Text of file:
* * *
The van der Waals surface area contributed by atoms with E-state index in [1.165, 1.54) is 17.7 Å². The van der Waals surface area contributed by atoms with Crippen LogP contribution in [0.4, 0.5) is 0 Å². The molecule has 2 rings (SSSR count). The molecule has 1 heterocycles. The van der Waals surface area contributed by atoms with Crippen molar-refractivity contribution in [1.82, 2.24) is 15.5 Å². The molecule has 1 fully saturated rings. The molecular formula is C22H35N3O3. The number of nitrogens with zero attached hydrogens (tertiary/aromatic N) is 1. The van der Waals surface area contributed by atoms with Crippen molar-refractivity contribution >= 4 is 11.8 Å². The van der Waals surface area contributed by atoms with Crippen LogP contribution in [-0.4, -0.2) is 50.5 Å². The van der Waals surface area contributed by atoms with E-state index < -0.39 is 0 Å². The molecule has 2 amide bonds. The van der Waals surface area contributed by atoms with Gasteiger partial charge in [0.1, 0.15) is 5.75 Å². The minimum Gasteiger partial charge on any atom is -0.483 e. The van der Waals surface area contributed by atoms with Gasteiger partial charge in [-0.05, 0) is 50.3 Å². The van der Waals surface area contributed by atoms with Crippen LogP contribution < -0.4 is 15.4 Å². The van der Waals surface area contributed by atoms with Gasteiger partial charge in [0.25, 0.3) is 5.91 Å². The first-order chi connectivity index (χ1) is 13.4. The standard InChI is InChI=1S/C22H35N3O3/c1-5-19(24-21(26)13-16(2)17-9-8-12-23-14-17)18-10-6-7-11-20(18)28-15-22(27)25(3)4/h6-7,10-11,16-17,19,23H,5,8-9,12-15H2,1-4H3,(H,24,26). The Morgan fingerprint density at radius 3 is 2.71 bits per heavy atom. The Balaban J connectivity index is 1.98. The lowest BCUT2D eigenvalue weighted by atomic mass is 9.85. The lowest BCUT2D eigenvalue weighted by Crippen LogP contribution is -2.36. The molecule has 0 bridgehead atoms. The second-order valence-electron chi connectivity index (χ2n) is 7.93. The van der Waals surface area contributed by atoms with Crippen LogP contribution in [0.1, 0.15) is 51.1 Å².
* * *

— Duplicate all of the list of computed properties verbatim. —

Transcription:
The van der Waals surface area contributed by atoms with E-state index in [1.165, 1.54) is 17.7 Å². The van der Waals surface area contributed by atoms with Crippen LogP contribution in [0.4, 0.5) is 0 Å². The molecule has 2 rings (SSSR count). The molecule has 1 heterocycles. The van der Waals surface area contributed by atoms with Crippen molar-refractivity contribution in [1.82, 2.24) is 15.5 Å². The molecule has 1 fully saturated rings. The molecular formula is C22H35N3O3. The number of nitrogens with zero attached hydrogens (tertiary/aromatic N) is 1. The van der Waals surface area contributed by atoms with Crippen molar-refractivity contribution >= 4 is 11.8 Å². The van der Waals surface area contributed by atoms with Crippen LogP contribution in [-0.4, -0.2) is 50.5 Å². The van der Waals surface area contributed by atoms with E-state index < -0.39 is 0 Å². The molecule has 2 amide bonds. The van der Waals surface area contributed by atoms with Gasteiger partial charge in [0.1, 0.15) is 5.75 Å². The minimum Gasteiger partial charge on any atom is -0.483 e. The van der Waals surface area contributed by atoms with Gasteiger partial charge in [-0.05, 0) is 50.3 Å². The van der Waals surface area contributed by atoms with Crippen LogP contribution < -0.4 is 15.4 Å². The van der Waals surface area contributed by atoms with Gasteiger partial charge in [0.25, 0.3) is 5.91 Å². The first-order chi connectivity index (χ1) is 13.4. The standard InChI is InChI=1S/C22H35N3O3/c1-5-19(24-21(26)13-16(2)17-9-8-12-23-14-17)18-10-6-7-11-20(18)28-15-22(27)25(3)4/h6-7,10-11,16-17,19,23H,5,8-9,12-15H2,1-4H3,(H,24,26). The Morgan fingerprint density at radius 3 is 2.71 bits per heavy atom. The Balaban J connectivity index is 1.98. The lowest BCUT2D eigenvalue weighted by atomic mass is 9.85. The lowest BCUT2D eigenvalue weighted by Crippen LogP contribution is -2.36. The molecule has 0 bridgehead atoms. The second-order valence-electron chi connectivity index (χ2n) is 7.93. The van der Waals surface area contributed by atoms with Crippen LogP contribution in [0.1, 0.15) is 51.1 Å².